The wellbeing services space was already in line to be the next sector disrupted by technology, with ever more sophisticated smartphones and wearable devices being developed. Then came COVID-19.
Lockdowns and social-distancing measures are driving more people to take on technology that can help them stay sane and healthy in a remote fashion, being it via "self-care" apps offering personalized exercises or more complex treatments such as nutrition and sexual wellness.
Since the beginning of the pandemic, fitness companies wary of this trend have extended free trials for their online and app-based classes and saw downloads and new sign-ups grew between 80% and more than 250% in recent months, a McKinsey report indicates.
These tools are also getting a boost from employers looking for ways to care for the wellness of their staff in a remote way. Supermarket chain Tesco, as part of its response to COVID-19, gave its 300,000 UK employees free access to meditation app Headspace and mental health platform SilverCloud for 12 months.
Start-ups developing workplace-focused wellbeing apps, like Wellness Coach, are popping up, looking to tap into this trend. (See below for more details on companies’ growth plans.)
Investors could be attracted by the capital light and high growth elements of this space. Some of its niches are already showing a level of maturity, with larger fundraising rounds and acquisition by strategic players taking place.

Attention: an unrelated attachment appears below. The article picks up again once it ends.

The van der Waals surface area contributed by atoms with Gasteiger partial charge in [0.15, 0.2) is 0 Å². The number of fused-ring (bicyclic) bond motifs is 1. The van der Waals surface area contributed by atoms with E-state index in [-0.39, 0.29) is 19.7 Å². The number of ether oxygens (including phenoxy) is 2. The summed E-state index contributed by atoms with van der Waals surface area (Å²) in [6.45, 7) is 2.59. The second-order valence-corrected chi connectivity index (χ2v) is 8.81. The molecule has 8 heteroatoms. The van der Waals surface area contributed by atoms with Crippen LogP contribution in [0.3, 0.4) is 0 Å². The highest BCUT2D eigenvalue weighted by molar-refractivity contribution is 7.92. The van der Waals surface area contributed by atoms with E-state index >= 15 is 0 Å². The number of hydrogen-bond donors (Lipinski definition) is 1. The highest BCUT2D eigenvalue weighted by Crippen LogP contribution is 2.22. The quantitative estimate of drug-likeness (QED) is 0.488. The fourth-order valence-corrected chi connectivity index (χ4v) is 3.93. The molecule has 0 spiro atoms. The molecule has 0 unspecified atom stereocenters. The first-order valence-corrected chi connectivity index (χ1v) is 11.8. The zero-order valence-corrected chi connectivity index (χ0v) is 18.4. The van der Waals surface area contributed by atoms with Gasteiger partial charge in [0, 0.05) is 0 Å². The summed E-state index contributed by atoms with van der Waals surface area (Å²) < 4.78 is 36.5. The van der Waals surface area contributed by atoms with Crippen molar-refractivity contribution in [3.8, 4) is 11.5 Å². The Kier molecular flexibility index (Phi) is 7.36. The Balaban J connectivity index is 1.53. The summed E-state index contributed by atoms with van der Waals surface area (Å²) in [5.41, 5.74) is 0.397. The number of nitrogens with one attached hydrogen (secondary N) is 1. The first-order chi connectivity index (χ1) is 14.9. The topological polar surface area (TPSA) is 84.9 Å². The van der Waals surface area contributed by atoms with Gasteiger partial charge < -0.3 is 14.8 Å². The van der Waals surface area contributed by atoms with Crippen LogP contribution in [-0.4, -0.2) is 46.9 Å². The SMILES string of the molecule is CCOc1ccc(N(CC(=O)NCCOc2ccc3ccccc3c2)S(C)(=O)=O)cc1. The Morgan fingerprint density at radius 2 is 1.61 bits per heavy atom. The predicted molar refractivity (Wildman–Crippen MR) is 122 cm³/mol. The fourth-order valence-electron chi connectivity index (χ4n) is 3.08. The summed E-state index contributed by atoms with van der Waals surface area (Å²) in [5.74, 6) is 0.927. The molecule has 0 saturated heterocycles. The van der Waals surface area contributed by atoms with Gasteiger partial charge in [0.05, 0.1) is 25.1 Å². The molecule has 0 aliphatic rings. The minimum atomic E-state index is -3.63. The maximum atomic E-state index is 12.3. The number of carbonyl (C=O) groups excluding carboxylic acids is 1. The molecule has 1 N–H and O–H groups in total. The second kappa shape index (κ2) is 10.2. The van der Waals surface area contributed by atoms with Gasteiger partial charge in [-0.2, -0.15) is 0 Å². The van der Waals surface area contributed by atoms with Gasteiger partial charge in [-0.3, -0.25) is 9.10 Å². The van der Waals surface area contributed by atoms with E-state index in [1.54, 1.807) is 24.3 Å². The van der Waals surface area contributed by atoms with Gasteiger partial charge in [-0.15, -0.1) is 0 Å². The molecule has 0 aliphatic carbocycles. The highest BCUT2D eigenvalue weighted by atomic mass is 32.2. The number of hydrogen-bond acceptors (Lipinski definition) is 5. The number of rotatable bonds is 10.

Among these are Headspace, which secured a USD 47.7m investment last month bringing its total equity raised to more than USD 215m, and home fitness start-up Mirror, which was sold for USD 500m to Lululemon [NASDAQ:LULU]. As much as helping it dip its toes in the remote exercise space, the deal seems to be part of the efforts by the Canadian company best known for its yoga pants to build on its vision to “become a fully experiential brand that creates compelling experiences for guests who want to completely live into the sweatlife.”
Other niches, like sexual and sleep wellness, are yet to see more prominent companies emerge. These could eventually be the targets of strategic players from the offline world, or become part of larger platforms offering the whole package of mind and body wellness services in one place.
Either way, the incentives for more M&A will certainly be there in a post-pandemic, more social-distanced world where a sweatlife will still be possible – if not at the gym, maybe in your living room.
by Barbara Pianese in London
Wellness Coach, a Florida-based digital health company, plans to raise USD 8m-12m next year to fuel growth, CEO D Sharma said. The company – whose investors include billionaire Eric Yuan, the CEO and founder of Zoom – will target institutional investors for a minority stake in the company. Wellness Coach offers daily live and on-demand meditation, sleep, music, fitness and financial wellness classes to large organizations. SoftBank Capital is among its minority investors.